The web is buzzing with discussion of the case of Deborah Copaken Kogan, a writer and Financial Times columnist who discovered—via Facebook—that her child had a rare and dangerous disease. Kogan’s story began when her four-year-old son developed a stubborn rash, followed by a fever and intense swelling. After Kogan began to post photos of her sick child on Facebook, she received a panicked phone call from a former neighbor who had seen the photos. “You have to get to the hospital,” the neighbor warned. “Now.” The neighbor had accurately guessed that Kogan’s son was suffering from Kawasaki disease, a potentially fatal disorder that causes inflammation in the walls of the arteries, including those around the heart. Kogan credits Facebook with saving her son’s life. Can online social networks really be used as diagnostic tools, or is this just hype?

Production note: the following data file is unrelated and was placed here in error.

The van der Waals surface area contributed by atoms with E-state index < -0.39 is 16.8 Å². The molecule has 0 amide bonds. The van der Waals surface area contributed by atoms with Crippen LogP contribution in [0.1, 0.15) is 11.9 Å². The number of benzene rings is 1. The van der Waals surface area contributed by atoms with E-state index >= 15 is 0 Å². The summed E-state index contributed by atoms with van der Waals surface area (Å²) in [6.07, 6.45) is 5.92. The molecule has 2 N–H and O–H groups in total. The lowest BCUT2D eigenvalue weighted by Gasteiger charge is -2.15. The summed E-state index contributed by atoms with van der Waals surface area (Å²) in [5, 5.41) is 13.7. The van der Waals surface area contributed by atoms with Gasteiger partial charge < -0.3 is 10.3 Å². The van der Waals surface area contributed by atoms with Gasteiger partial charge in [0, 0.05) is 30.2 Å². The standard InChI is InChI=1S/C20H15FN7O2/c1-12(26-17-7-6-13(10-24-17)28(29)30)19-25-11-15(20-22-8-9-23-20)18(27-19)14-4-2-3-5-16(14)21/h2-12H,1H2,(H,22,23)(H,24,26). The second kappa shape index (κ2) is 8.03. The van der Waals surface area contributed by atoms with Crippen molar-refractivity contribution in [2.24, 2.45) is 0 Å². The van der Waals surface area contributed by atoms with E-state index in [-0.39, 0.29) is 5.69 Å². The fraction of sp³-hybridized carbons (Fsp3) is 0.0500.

In recent years, the medical community has become increasingly interested in the possible uses of social networking. In 2008, an editorial in Nature Biotechnology offered a largely positive assessment of PatientsLikeMe—a site where patients discuss their medical conditions and share health data. After the editorial was published, company officials, along with a pediatrics professor at